You know the problem he is having is too many people consulting me. I am not able to follow.
Thank you very much, Hon. Speaker. Just to bring you to speed, I said that Kenya had violence in 1982. I was four years old at that time and there was somebody who was mentioned at that time. There was violence in 1997, 2007, 2013 and 2017. I said we cannot wait for hands to shake. For us to be peaceful as a country, we need to instill... Kalonzo Musyoka shook hands with Uhuru Kenyatta. Kalonzo Musyoka did shake hands with Kibaki. So, I do not know why the guilty ones are feeling bad. You know, if you are guilty, you are guilty as charged. On the issue of representation, we also need in this country...
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Order, Hon. Members!
Hon. Speaker, I think Hon. Mbadi did not hear when I said that the position of the Prime Minister should be left for a person with disability. I am, again, saying that we should have an electoral college to elect persons with disability. I had even proposed to the task force that we have an electoral college like the one in Uganda so that persons with disabilities come to this House as leaders who have been elected by persons with disabilities to represent them. This is so that the loyalty of a Member of Parliament does not only lie on the party, but also in those who he represents. This is because, currently, through nomination, you are just loyal to the party that nominated you but if we have an electoral college like what happens in Uganda, you are elected by those whom you represent. This Bill is very good on the issue of patriotism. We should actually be patriotic to our country and our patriotism should come from within us. Since we are fronting the aspect of patriotism in this BBI Bill, I would not have expected us to do so using reggae music but, rather, songs like Tuishangilie Kenya Taifa letu tukufu. There was a time when we were actually supposed to have a national dress. Even in that one, I think it is very important for us to be patriotic. This Bill addresses those issues and I really support it in this regard. I have analysed this Bill. I have read it from the first page to the last page, but I have not seen anywhere that will require a referendum. So, I urge the Members of this House that we pass this Bill. I urge the President to assent to it for it to become law. Instead of us going to a referendum, we can deal with it and just start implementing it straightaway so that we benefit from the 70 extra constituencies as persons with disabilities get the position of Prime Minister and Deputy Prime Minister and we move forward to cure our post-election violence issues and any other form of violence that we normally experience as a country. With those remarks, I support the Bill.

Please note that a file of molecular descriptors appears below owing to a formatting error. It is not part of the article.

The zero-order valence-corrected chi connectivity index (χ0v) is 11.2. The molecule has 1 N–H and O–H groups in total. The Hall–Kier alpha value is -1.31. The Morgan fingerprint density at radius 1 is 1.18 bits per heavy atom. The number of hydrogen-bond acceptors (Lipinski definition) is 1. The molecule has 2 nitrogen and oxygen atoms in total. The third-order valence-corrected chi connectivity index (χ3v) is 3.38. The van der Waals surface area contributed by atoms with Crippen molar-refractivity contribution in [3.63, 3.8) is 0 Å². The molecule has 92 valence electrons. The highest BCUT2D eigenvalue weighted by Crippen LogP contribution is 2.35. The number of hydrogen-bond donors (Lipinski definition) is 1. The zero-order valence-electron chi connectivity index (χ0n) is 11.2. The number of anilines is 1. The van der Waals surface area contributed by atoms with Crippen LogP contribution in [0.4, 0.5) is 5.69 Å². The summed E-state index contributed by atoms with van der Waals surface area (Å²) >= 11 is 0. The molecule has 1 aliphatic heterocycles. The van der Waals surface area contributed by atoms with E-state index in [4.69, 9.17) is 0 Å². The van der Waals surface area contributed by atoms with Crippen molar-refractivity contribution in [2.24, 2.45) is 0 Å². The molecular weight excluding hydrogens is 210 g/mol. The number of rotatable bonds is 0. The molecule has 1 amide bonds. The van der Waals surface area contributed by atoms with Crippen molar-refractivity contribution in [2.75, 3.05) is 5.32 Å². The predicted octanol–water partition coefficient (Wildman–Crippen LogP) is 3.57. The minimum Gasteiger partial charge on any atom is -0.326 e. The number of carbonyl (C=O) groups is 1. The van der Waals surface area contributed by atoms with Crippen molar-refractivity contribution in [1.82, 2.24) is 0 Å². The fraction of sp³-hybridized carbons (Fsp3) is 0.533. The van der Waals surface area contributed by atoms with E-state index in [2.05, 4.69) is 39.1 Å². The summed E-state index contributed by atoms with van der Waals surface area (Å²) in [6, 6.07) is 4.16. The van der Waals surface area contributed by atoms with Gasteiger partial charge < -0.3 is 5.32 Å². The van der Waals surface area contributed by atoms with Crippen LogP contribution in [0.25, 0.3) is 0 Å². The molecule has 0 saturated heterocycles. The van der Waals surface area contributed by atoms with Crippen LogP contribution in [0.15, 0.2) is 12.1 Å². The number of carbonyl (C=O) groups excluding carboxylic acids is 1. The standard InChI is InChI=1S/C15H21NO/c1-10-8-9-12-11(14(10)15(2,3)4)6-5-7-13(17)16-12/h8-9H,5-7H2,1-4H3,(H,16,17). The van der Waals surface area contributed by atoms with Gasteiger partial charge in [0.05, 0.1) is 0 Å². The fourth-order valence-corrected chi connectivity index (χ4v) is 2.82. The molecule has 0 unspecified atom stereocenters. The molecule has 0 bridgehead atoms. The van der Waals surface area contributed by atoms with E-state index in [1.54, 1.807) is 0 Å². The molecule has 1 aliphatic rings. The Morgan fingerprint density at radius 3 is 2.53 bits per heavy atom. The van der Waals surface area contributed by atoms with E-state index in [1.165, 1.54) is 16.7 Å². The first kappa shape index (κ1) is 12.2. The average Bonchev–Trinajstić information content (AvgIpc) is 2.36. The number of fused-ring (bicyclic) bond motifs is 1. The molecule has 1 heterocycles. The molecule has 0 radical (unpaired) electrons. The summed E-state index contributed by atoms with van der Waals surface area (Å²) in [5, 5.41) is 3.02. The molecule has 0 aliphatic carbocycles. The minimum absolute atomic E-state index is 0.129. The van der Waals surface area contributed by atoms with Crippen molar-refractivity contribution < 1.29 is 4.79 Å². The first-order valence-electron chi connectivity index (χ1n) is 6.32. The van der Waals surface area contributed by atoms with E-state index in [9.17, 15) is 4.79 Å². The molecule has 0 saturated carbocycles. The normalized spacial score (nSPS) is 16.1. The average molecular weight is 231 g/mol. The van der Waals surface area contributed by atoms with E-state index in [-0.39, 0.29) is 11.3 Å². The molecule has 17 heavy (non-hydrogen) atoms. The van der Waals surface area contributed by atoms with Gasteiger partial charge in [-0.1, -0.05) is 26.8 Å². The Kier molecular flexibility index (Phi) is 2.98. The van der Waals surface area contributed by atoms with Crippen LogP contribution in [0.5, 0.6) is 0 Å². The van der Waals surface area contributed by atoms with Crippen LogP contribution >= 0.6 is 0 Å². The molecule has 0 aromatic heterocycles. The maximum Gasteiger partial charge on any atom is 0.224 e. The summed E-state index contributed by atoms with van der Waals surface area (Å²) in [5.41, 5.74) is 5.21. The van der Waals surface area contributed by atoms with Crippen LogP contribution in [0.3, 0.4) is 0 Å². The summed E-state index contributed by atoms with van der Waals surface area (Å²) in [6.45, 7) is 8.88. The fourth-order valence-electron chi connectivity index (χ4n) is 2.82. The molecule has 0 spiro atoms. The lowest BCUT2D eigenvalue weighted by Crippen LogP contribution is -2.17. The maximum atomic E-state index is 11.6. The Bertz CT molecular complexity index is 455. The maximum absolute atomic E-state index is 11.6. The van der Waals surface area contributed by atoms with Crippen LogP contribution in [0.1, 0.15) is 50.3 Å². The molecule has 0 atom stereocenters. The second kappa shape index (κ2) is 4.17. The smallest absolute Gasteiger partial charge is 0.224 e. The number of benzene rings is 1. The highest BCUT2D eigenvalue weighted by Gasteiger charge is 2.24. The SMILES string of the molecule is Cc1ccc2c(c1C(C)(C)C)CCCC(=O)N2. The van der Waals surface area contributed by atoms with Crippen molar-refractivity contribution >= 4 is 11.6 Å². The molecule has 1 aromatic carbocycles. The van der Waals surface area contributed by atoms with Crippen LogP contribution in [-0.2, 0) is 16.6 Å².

Member for Rangwe.
Thank you very much, Hon. Speaker. Kindly, allow me to indulge in this matter without my mask. I thank God for allowing me to participate in this august House in this constitutional moment. It is really a privilege for the people of Rangwe to participate in the Bill that seeks to amend the Constitution of Kenya. I appreciate the process that this particular Bill has gone through for it to come to this end. One of the eminent persons who participated in the process of putting together this Bill before it came to the House is one of my constituents, Dr. Collins Odote, who is a real scholar. By virtue of that alone, I really appreciate the content of this particular document. That is a member of Rangwe Constituency, which I represent. I really have faith in this document. From where I stand, my party position is that I support this particular Bill in its entirety. I am not going to do it just because I have been advised by my party. Before my party gave that advice, we have been educated on the matter of this Bill and I have come here to speak from a point of authority on information I have regarding this Bill. Hon. Speaker, allow me to look at certain questions that are pertinent to what has come in this Bill. Sometime in 2007, we had a situation in this country. Some parts of this country were on fire. We had a situation where people were being cut with panga in Naivasha as they travelled to western Kenya. We had people who were dislodged from what they had known to be their homes for very many years in the Rift Valley, and they found themselves homeless. We even had people who were burnt in our local churches. That is what informed the particular debate that we have The electronic version of the Official Hansard Report is for information purposesonly. A certified version of this Report can be obtained from the Hansard Editor.